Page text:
(dailyRx News) Scientists have piles of data showing that people simply don't understand or care about statistics. Most people find numbers un-intuitive.
On the other hand, when your neighbor tells you that the doctor caught his cancer in the nick of time, you regard it as the gospel truth.
A study by Hal R. Arkes, PhD, investigated the reactions of people to the Task Force's recommendation against ever using the PSA test to screen for prostate cancer, finding that although the evidence against any benefit was strong, people felt more comfortable knowing there was a test to detect the cancer early.
When the PSA test was officially retired earlier this week, the feedback was less than stellar.
Anecdotes are powerful, and it's a lot harder to point out all the men who had been harmed by aggressive treatment of slow-growing tumors that would never have caused significant problems.
Psychology shows that people tend to place their trust in the people they know, rather than numbers on a page, graphs, or the dry prose of faceless government scientists.
Additionally, mathematical education in the United States tends to focus more on abstract algebra and geometry rather than statistical concepts, resulting in many people being unfamiliar with some of the more unintuitive laws of probability.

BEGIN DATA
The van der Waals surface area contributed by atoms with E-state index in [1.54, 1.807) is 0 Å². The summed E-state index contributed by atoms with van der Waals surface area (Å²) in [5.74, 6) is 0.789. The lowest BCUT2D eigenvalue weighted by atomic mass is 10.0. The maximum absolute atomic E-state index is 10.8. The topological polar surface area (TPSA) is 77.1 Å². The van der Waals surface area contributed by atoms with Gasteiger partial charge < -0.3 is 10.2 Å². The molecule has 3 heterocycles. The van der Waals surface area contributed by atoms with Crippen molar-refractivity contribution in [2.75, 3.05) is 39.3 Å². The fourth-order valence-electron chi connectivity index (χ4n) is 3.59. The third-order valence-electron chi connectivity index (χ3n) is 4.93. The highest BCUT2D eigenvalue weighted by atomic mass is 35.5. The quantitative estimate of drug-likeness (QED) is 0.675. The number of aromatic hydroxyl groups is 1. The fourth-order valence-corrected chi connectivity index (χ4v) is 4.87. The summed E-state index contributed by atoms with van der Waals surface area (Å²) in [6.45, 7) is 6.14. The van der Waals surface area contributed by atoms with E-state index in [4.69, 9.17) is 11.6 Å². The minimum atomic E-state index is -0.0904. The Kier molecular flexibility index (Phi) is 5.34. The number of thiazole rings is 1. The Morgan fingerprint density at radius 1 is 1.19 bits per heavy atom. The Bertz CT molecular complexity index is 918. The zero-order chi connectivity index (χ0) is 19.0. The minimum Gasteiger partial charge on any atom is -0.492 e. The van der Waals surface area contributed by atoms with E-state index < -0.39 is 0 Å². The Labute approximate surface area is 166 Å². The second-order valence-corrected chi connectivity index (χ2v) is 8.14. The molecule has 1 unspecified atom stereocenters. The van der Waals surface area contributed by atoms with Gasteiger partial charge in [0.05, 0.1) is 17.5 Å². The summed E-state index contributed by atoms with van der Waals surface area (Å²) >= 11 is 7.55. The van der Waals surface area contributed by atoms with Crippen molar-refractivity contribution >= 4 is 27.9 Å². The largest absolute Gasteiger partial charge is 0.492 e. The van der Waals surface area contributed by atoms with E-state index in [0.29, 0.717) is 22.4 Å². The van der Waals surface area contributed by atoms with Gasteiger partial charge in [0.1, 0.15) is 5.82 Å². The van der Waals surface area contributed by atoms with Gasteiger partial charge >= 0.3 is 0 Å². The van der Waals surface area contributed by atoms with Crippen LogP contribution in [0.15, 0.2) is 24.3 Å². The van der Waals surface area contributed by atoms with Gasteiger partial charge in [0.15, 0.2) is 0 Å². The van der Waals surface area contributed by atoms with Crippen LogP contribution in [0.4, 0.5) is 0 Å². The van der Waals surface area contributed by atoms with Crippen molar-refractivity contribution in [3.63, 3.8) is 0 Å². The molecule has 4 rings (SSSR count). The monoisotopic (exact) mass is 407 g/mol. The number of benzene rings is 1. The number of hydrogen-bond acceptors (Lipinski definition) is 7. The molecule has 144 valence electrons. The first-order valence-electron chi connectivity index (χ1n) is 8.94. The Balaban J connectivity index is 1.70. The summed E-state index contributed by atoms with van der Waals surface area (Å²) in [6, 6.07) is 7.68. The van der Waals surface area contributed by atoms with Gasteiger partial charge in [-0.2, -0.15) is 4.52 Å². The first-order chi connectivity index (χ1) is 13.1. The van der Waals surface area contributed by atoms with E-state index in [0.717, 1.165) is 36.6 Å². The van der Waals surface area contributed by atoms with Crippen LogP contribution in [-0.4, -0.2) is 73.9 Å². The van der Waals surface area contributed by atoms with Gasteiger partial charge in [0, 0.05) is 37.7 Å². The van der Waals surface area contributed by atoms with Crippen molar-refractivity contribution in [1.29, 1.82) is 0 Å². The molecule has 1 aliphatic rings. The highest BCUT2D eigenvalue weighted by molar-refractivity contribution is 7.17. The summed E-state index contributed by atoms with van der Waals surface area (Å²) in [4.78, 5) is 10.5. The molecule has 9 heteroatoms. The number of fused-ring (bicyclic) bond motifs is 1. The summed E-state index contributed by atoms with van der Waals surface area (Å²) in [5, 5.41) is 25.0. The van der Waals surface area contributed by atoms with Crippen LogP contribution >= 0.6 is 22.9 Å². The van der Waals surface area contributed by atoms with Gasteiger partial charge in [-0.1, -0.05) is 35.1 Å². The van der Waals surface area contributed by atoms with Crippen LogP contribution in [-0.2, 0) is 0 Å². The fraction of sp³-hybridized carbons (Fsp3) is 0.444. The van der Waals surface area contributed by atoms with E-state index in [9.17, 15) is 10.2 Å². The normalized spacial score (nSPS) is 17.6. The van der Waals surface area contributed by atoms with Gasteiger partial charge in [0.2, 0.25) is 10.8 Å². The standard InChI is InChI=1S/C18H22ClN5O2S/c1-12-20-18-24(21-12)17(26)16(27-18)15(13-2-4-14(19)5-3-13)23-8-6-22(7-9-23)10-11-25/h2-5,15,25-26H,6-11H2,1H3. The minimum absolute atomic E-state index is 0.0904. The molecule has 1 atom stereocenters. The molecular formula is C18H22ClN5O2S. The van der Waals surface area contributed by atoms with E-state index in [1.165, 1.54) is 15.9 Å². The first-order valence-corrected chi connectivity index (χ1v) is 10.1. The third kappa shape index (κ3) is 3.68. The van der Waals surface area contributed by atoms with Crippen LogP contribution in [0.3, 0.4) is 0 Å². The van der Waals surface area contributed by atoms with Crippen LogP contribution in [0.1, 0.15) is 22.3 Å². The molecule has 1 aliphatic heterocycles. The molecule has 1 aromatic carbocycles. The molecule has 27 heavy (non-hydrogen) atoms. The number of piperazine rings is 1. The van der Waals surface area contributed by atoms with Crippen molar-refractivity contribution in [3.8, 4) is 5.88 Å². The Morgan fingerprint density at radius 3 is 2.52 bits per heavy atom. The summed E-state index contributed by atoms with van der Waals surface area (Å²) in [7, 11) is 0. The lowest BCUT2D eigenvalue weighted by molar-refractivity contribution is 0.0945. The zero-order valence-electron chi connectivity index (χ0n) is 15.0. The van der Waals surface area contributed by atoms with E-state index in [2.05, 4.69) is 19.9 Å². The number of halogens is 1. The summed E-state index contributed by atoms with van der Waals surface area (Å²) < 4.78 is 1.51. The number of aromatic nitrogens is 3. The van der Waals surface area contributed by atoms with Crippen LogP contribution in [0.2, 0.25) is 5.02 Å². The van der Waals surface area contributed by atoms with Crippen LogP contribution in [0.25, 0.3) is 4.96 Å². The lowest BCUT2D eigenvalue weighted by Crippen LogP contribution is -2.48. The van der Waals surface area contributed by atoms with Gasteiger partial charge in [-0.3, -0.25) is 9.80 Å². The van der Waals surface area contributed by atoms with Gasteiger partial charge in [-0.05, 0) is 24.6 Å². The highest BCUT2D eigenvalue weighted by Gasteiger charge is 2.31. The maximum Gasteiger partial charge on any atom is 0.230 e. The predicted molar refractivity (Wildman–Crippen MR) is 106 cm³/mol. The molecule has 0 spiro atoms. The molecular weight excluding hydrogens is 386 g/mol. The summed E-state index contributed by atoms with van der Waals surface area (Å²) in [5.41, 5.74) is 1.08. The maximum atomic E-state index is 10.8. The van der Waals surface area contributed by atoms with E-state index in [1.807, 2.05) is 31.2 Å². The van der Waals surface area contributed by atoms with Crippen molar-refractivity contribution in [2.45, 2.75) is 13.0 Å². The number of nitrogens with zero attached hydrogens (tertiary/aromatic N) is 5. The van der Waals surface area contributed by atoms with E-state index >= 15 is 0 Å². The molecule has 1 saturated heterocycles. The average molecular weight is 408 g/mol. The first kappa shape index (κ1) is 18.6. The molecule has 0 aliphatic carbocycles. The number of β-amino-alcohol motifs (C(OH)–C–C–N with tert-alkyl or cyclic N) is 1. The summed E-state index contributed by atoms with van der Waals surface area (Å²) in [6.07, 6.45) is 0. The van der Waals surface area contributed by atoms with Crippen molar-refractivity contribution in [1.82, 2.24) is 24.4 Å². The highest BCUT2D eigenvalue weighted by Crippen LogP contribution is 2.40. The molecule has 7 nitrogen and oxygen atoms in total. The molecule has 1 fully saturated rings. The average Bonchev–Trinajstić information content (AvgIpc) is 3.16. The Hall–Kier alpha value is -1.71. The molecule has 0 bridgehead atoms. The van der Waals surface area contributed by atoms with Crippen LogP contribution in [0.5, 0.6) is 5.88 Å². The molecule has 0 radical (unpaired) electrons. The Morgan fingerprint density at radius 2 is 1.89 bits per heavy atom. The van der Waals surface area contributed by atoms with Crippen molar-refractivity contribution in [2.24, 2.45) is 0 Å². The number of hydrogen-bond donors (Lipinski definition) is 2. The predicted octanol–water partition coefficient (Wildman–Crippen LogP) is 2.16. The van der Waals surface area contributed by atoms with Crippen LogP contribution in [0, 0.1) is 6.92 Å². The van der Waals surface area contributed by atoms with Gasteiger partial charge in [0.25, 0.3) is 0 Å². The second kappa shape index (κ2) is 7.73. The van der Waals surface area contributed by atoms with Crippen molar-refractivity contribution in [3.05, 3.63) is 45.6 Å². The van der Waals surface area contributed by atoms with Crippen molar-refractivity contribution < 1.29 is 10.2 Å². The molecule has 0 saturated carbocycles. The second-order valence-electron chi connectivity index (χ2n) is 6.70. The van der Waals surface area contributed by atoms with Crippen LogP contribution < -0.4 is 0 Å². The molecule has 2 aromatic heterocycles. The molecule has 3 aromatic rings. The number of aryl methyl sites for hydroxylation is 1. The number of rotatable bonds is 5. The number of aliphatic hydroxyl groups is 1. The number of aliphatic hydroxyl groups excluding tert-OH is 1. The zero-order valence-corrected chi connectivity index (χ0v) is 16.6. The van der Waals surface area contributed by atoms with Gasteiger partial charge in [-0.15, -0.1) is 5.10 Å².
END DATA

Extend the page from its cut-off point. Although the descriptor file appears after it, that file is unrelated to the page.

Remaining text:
Mathematics teachers have frequently speculated that the government-backed state lottery lobby is chiefly responsible for the predominance of pre-calculus mathematics in the high school curriculum rather than statistics.
Lack of rigor and enforcement of proper study design has also led to fuzzy math published in the public realm on occasion, as exhaustively pointed out in the landmark book Lies, Damn Lies, and Statistics.
Similar to the recommendations made earlier last year about the effectiveness of mammograms, many people are upset with the change, as it seems to be a step back in cancer detection and prevention.
"Many folks who had a PSA test and think that it saved their life are infuriated that the Task Force seems to be so negative about the test," said Arkes.
The study was published in the journal Psychological Science on May 3, 2012.
No financial disclosures were made by the study authors.